A government watchdog report released April 28th found private insurance Medicare plans routinely rejected claims that should have been paid and denied services that reviewers found to be medically necessary. The report, completed by U.S. Department of Health and Human Services inspector general office, discovered private Medicare plans denied 18% of claims allowed under Medicare coverage rules. The denials often were a result of errors in processing claims. The review also found private Medicare plans turned down 13% of authorizations for medical services that traditional government-run Medicare would have allowed. Private insurance Medicare plans are also called Medicare Advantage and Medicare Part C plans.
The report cited two reasons private Medicare plans rejected authorizations that the watchdog’s agency’s physician reviewers found to be medically necessary. The private plans had coverage formulas beyond what Medicare required – for example, first requiring an X-ray before allowing more complex imaging like an MRI. The plans also claimed the request lacked appropriate documents, but investigators said beneficiaries’ medical records were adequate. Doctors and patients frequently appeal the routine claims and care denials lead to extra work and an increasing administrative burden.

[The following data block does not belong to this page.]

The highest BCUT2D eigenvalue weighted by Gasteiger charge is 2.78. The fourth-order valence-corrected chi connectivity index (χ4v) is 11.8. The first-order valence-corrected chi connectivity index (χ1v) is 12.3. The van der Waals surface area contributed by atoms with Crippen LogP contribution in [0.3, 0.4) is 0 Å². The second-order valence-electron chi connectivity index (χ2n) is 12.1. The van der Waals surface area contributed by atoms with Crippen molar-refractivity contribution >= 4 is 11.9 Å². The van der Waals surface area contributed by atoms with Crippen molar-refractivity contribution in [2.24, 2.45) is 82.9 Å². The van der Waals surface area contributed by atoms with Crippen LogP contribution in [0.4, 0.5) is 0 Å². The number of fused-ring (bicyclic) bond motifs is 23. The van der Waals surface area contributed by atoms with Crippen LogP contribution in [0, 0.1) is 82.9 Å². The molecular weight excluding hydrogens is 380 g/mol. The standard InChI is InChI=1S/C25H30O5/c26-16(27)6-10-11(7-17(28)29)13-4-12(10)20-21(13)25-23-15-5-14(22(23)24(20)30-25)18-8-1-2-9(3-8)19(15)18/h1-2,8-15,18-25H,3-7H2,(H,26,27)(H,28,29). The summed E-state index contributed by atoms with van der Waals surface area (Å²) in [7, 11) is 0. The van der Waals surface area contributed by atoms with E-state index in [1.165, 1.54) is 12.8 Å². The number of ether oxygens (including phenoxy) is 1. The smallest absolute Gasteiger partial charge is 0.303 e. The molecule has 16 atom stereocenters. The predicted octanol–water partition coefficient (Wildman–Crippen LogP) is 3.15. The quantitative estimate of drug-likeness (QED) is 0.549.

The inspector general concluded that the agency that oversees Medicare should tighten
oversight of Medicare Advantage Plans. This should include new guidance for clinical reviews and fixing vulnerabilities that can lead to review errors. Rosemary Bartholomew, a Medicare Advantage expert who led the team that wrote the report, said beneficiaries may be denied care they need or might have to pay for services that their plans should cover.
Listen to the full report below:
Contact: Dick Needleman, Health reporter, 103.3 AshevilleFM, email@example.com